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Travel Theme: Inviting

Travel Theme: Inviting.

Some of the reading I have done for my dissertation has focused on the idea that teaching is an invitation into learning. I recall cold Alberta days when I would take out books and read. I never left the warm confines of the house, yet I traveled the world.

Teaching and learning are invitational. The John Muir quote in Ese’s post is easily reworded. It is not just the mountains calling. It is the world and the universe. Subjects come alive and speak to us when they hold meaning.

Teaching cannot guarantee learning. What it can do is provide spaces where learning happens as students find the subjects speaking to them. We, in turn, respond and a life-long conversations are struck up. Living and learning entangle and are inseparable.

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About ivonprefontaine

I completed a PhD at Gonzaga University in Spokane, WA. Previously, I taught for 20 years and taught for 15 years in a wonderful hybrid school. My dissertation topic and research were how certain teachers experience becoming who teachers. In teaching and leanring, I am a boundary-crosser who understands moving ahead is a leap of faith. Teaching is a calling and vocation to express who I am as a person. Currently, I am waiting and listening to what calls me next. I am an educator, phenomenologist, scholar, boundary-crosser, published poet, author, parent, grandparent, and spouse.

12 responses »

  1. How Does the teaching dynamic you speak of change from a classroom setting to this blog platform?

    Who is student and teacher in cyberspace?

    Seems we may shift back and forth at times.

    Students come with advanced ages on the platform.

    Reply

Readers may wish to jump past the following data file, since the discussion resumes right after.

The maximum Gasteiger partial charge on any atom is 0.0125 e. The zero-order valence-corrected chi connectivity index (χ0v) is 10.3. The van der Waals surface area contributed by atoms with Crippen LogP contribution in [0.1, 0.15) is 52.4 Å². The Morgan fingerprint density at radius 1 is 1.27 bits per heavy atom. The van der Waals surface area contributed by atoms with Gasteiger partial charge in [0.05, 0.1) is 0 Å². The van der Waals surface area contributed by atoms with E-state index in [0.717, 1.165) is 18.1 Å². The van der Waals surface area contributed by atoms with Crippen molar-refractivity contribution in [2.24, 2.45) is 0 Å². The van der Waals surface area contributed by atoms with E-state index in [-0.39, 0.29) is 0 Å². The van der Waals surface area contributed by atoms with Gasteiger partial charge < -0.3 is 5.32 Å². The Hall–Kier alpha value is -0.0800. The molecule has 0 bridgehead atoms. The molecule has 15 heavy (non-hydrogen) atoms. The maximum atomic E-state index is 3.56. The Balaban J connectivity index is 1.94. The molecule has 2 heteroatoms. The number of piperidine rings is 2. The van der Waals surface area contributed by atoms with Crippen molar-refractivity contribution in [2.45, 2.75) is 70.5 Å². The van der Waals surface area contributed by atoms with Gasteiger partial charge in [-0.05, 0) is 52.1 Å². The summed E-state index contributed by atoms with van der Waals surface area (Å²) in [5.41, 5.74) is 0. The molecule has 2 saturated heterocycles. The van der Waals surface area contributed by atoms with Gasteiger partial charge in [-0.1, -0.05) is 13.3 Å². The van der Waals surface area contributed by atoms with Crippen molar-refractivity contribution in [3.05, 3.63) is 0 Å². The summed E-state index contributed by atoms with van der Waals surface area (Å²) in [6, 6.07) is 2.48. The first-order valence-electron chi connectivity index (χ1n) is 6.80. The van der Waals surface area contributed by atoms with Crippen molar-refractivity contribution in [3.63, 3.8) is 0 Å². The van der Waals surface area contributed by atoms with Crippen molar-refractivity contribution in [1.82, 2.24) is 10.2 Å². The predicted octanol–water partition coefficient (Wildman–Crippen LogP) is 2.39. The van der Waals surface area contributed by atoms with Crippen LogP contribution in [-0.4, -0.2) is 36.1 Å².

• Your questions are interesting. I morphed as a teacher seeing my students as teaching and me learning. That even predates the increase in social media usage. Each person has a story to tell about who they are and their journey.

      Reply
  2. I always told my students that books could take them anywhere in the world. Before winter break I once invited them to travel via books over break. In January a student came up and told me he’d gone to Alaska in a book and loved the journey.

    Reply
  3. In the Stillness of Willow Hill

    Truly, this is what teaching should be all about…..finding what speaks to us. I’ve been in education 25 years, and it can be so disappointing to see the factory model applied to classrooms and school systems, but with 1,000 K-5 students crammed onto one campus, logistics end up driving the day. Our new Common Core standards have given us one encouraging turn, however. They have placed a bit more emphasis on thinking and reasoning in the classroom rather than regurgitating information. Now…..if we could just train the teachers to think! Many of our 30-40 year old crowd came into the classroom with uber-structured pacing calendars and haven’t a clue how to design effective lessons.

    Reply
    • The profession has changed immensely and yet has not changed at all. The one thing that has changed is the young teachers and School managers believe they have something new which changes the world and School.

      Reply
  4. … provide spaces where learning happens, I agree. Teachers also open the gate for learning.

    Reply
  5. ‘I never left the warm confines of the house, yet I traveled the world.’ I really like that!! It’s wonderful that learning can be done in that way. I find the internet definitely does that for me, I see so much that I could never see in real life, I just couldn’t afford all that travel, never mind the time it would take! You Tube can also be very educational. Learning can be done in so many ways! 🙂

    Reply
  6. Good thoughts to consider. What little teaching I have done has taught me. First, I have to prepare and the questions in class are an opportunity, too.

    Reply

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